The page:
Don’t give up, persevere. We all have a purpose in life, and if you believe you are called to write, then write. Try new things, like article writing and short story creation. A novel, even a picture book, is a big project to undertake; sometimes it’s best to start small. Or, like me, write articles and short stories while you’re also composing your novel, middle grade, chapter or picture book. Grow in the craft of writing as well. Learn from others. Challenge yourself to get better every year and to try something new every year. This work is a journey, not a race, and we can all contribute something wonderful if we persevere and grow. And, have confidence and hope, as Helen Keller said – we need those traits to help us persevere.

Where can readers find you on the World Wide Web?

Author Website: http://www.gaylemirwin.com/

Facebook Author Page: https://www.facebook.com/GayleMIrwin

Pinterest (under Waggin’ Tales): www.pinterest.com/gaylemirwin

Twitter: wyoauthor1

Amazon Author Central Page: amazon.com/author/gayleirwin

Amazon Buy Link: https://amzn.to/2MCklLl

Do you have an excerpt you’d like to share with us?

Excerpt from Rescue Road – Pet Rescue Romance Book 1 (750 words)

by Gayle M. Irwin

Rescue Road_Smaller Front CoverRhiann stood on the porch of the mid-century ranch house. Cup of coffee in hand, she watched the blazing orange sunrise. Streamers of light cascaded on the mountains west of the property, casting a rosy glow on the rocks and patches of snow upon the higher elevation. October’s morning danced with the browning grasses of the nearby pastures as touches of frost shimmered upon tan sprigs surrounding the house. Overhead, a flock of Canada geese in traditional V formation honked as they winged their way south. 

Rhiann observed them and whispered, “We have something in common. We’re starting over.” 

 

******************************************************************************

 

            As he drove closer to the ranch house, Levi noticed a small, red dual-cab pickup parked near the building. His eyes squinted. He remembered seeing a similar vehicle at the Twin Bridges Campground yesterday. He parked next to the truck.

            “Who in the world could that be?” he murmured as he exited his pickup.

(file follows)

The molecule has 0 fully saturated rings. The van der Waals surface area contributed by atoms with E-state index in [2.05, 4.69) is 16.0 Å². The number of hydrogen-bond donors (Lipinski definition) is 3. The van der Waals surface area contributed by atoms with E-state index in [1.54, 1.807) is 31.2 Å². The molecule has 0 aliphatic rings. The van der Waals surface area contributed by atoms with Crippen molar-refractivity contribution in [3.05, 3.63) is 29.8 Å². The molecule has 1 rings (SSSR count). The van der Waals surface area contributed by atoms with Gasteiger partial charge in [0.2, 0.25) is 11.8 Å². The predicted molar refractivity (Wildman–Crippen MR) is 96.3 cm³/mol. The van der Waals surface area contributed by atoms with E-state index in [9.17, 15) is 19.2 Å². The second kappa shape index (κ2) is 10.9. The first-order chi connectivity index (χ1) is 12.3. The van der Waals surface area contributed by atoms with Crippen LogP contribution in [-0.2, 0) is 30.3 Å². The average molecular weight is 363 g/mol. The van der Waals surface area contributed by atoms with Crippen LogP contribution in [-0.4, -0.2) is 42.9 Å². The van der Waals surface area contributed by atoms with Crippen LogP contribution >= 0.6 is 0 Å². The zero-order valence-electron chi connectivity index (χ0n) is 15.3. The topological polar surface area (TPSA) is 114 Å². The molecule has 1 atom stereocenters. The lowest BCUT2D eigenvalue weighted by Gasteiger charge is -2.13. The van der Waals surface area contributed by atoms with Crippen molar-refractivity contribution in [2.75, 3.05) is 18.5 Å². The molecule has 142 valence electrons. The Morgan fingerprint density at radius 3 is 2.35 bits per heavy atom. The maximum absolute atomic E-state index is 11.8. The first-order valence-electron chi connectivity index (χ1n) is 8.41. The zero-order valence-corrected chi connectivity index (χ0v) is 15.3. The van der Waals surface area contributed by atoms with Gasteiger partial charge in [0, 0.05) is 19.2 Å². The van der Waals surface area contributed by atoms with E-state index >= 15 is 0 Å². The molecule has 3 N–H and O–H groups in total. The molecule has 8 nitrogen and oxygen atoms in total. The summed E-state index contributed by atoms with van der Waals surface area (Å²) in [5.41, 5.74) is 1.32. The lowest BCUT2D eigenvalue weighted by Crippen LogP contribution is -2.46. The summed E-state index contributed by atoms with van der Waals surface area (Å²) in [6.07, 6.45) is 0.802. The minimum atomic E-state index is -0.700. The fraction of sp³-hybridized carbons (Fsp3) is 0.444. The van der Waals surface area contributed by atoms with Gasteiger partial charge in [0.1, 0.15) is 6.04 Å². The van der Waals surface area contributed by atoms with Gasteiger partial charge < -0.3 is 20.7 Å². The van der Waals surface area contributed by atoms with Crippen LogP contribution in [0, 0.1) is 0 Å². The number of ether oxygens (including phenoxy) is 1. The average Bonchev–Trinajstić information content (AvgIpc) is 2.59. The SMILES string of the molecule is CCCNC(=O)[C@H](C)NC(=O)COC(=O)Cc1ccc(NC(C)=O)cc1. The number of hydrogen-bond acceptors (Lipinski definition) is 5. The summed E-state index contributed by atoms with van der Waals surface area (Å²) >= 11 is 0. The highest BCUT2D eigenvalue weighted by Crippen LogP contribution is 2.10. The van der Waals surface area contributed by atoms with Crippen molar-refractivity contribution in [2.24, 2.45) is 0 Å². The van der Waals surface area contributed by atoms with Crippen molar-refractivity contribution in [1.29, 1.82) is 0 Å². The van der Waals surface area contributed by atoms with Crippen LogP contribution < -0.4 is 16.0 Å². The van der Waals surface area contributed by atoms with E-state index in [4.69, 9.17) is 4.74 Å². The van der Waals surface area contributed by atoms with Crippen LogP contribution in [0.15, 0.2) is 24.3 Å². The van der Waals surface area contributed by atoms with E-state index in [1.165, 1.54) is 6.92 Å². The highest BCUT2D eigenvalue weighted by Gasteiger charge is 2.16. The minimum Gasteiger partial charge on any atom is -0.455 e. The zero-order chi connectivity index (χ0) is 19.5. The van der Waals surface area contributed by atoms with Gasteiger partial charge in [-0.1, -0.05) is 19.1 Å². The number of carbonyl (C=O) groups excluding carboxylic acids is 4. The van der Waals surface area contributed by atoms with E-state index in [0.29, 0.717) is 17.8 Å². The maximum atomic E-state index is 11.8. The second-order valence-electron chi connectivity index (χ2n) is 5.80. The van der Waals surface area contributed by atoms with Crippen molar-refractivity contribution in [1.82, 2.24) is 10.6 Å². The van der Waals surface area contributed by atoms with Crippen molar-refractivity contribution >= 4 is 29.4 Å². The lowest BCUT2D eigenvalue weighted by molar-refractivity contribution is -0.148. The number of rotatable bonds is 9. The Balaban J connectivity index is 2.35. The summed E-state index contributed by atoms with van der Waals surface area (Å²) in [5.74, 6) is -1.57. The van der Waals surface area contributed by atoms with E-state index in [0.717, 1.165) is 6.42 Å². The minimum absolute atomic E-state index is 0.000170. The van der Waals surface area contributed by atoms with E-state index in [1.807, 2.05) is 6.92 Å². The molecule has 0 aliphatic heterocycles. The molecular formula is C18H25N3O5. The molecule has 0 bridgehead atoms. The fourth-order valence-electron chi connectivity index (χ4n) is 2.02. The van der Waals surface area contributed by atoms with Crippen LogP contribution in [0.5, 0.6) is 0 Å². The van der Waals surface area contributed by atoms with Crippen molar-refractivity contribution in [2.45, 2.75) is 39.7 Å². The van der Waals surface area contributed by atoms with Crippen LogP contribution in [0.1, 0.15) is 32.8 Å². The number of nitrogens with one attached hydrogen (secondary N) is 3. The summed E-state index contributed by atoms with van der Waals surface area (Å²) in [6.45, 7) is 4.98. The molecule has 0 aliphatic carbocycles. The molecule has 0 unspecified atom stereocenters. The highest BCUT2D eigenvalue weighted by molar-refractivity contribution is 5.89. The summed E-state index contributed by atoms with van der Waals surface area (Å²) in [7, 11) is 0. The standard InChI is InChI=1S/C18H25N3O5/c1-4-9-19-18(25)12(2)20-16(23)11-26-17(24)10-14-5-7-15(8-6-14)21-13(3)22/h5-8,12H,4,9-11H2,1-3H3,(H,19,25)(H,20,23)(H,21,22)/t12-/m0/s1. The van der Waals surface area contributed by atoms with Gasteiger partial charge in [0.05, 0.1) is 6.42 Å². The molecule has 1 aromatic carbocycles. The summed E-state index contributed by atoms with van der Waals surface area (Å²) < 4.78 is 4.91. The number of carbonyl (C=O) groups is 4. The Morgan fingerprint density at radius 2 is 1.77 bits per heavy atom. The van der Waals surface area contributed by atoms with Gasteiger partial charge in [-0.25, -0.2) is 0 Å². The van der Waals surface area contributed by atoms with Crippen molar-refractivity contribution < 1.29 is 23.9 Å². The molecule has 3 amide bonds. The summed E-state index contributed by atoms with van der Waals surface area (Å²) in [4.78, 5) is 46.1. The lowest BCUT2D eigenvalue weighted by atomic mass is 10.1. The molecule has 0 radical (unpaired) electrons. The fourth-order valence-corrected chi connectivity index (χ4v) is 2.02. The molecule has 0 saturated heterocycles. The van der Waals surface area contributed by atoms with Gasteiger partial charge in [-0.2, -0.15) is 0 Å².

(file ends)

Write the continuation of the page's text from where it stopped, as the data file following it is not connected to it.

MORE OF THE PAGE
He looked at the license plate. He didn’t remember George knowing anyone from Washington state. He saw a heart-shaped sticker on the side. Levi scowled. He meandered to the driver’s side and saw the “Rescue Road” emblem. 

“Can’t be,” he muttered.

He looked up when he heard the front door of the house slam. He stared.

            “What are you doing here?” he and Rhiann asked simultaneously.

            

*****************************************************************************

 

            Rhiann couldn’t believe her eyes. Left hand on her hip and straw broom in her right, she glared at the man she had met yesterday.

            “Well?” she questioned, looking Levi in the eye. “Answer my question. What are you doing on my ranch?”

            “Your what? YOUR ranch? This is my land,” he snapped.

            “Uh, unless your last name is Kelly or McCallister, I don’t think so.”

            Levi stalked toward the front porch. Rhiann took a step back. She looked into his smoldering gray eyes as he said, “George Nelson left this place to me. Just who are you to come claim it as yours?”

            Before she could respond, he rushed on, “Are you related to George? I didn’t think he had any kids or grandkids. Are you a niece or something?”

            Rhiann shook her head. “I didn’t know Mr. Nelson. I’m the granddaughter of Mary Martha McAllister. She was born here, in that log cabin over there.”

            She pointed to the two-room dwelling to her right.

            “That’s my house,” Levi said.

             She detected the curt tone, and she responded in kind.

            “I don’t know why you keep saying you own this property. That cabin, this place, has been mine for nearly four months and was in my family for two generations. I’m just now getting here after settling the back taxes.”

            Levi’s face blanched. “Back taxes? What are you talking about?” 

            At that moment, his cell phone rang. She watched him pull the device from a back pocket of his jeans. He turned away from her.

            “Mr. Williamson, Yes, this is Levi Butler. You have news for me?” He paused in his conversation. “I see.”

Rhiann continued observing him. He gradually turned toward her. His eyes darkened, and his teeth clenched. Rhiann took a step back, holding the broom in both hands. I’ll swing this thing at his head if he takes one more step.

            “Yes, yes, I’ve met her. In fact, I’m looking at her right now.”

            His icy statement sent chills up Rhiann’s spine.

 

*****************************************************************************

            Levi gripped the cell phone tighter. His mind tried to process the words spoken by George’s attorney. A few moments later, he said, “I see. Not the news I expected to hear but thanks for letting me know.”

            He clicked off and stared at Rhiann. He noticed she held the broom as if to fend off an attacker. He wanted to punch something but knew he couldn’t. He took a deep breath and clenched a fist. He exhaled a ragged breath. A moment of silence ticked by. Levi inhaled again, trying to steady himself. As he released the air and unclenched his fist, he spoke in a terse, but controlled tone. 

“Someone who knows nothing about this place, it’s history or the man who lived here … I guess it’s yours after all.”

            Levi stalked to his pickup and jumped into the driver’s seat. He backed the Chevy toward the Y junction and stomped the accelerator. He heard a large spray of gravel as the truck tires dug in, and he drove from the house.